Latendresse, Saskia (1997) Yeats and water imagery. Masters thesis, Concordia University.
Surprisingly little of Yeatsian scholarship deals with the cluster of images that forms one of the basic building blocks of the poet's philosophical system, water and its related imagery. This thesis intends to remedy this neglect. The centrality of water imagery stems from the fact that Yeats had identified both himself and the Irish people (his subject, as he was trying to build a national body of symbols) with water. Water--sea, lake, ice, well--and its related imagery--moon, water birds, fish and dolphins, blood and alcohol as related liquids--pervades the poetical and dramatical work of Yeats. Water imagery is one half of the system that provided Yeats with his subjects, a religion of opposites; the other half is absence of water or fire. Water and fire, wet and dry, the Moon and the Sun symbolize Yeatsian opposites that either unite (Unity of Being) or clash (opposite characters or ages). In the late works, when Yeats concentrates on the Great Wheel, water and fire are fixed as a key concept of the gyre, its poles. All the images that had been paired with or related to water or the absence of water in the earlier works (stone, garden, tree, bird, woman) converge as correspondences for the two poles, each feeding off the other (the clashing opposites are alternate aspects of the one reality that is the gyre). The imagery is crunched around the wet and dry poles of the Great Wheel, making water imagery and its eloquent absence essential to understanding Yeats's symbolism.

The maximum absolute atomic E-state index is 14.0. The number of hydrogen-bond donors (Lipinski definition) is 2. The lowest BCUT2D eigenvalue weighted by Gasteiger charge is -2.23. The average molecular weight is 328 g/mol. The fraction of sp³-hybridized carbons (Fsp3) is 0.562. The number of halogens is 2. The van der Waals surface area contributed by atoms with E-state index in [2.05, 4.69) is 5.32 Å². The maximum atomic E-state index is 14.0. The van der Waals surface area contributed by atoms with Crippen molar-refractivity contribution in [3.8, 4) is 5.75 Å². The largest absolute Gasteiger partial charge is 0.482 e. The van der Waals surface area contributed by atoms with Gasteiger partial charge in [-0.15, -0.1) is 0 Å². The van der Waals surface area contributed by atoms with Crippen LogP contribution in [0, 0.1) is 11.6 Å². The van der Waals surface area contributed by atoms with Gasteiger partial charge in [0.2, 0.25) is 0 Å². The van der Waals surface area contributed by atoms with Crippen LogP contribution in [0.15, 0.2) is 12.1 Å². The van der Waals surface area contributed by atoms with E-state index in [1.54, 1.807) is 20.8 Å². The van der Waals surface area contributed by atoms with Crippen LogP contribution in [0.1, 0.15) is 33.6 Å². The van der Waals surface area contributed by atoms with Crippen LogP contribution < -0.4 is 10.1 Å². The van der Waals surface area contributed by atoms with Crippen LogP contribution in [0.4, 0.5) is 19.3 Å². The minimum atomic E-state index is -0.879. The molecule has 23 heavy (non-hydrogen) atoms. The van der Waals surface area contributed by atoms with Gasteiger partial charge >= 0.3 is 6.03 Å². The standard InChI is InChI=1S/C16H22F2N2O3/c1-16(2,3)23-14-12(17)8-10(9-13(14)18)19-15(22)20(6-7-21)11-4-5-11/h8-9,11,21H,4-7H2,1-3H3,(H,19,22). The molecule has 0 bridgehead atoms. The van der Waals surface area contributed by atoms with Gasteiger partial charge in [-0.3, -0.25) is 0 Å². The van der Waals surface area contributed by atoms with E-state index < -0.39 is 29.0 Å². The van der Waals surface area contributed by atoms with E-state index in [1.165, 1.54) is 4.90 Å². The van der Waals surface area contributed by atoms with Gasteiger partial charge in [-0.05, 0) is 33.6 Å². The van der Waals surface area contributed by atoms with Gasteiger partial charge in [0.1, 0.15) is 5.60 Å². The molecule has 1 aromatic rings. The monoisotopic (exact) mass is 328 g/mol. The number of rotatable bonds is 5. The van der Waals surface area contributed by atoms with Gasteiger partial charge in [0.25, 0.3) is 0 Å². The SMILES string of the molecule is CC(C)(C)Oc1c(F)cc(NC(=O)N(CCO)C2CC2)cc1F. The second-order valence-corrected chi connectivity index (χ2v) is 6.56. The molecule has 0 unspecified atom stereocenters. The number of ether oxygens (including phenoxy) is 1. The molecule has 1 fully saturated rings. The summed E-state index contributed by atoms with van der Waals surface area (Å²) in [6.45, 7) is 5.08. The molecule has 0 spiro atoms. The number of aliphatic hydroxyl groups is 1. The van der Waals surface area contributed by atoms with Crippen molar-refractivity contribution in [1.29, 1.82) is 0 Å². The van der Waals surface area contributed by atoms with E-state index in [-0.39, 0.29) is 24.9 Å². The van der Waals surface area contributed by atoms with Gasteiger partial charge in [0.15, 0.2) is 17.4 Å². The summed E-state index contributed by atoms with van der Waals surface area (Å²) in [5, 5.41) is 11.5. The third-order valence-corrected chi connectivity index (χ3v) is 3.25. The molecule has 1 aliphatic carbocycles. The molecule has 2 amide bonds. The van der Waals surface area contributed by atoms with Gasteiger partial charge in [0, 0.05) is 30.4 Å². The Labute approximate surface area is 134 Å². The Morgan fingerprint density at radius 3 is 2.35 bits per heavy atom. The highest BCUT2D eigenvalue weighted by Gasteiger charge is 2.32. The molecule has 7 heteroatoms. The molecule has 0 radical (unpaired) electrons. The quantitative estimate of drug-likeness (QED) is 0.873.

|Divisions:||Concordia University > Faculty of Arts and Science > English|
|Item Type:||Thesis (Masters)|
|Pagination:||v, 97 leaves : ill. ; 29 cm.|
|Degree Name:||Theses (M.A.)|
|Thesis Supervisor(s):||Brian, Michael|
|Deposited By:||Concordia University Libraries|
|Deposited On:||27 Aug 2009 13:11|
|Last Modified:||08 Dec 2010 10:14|
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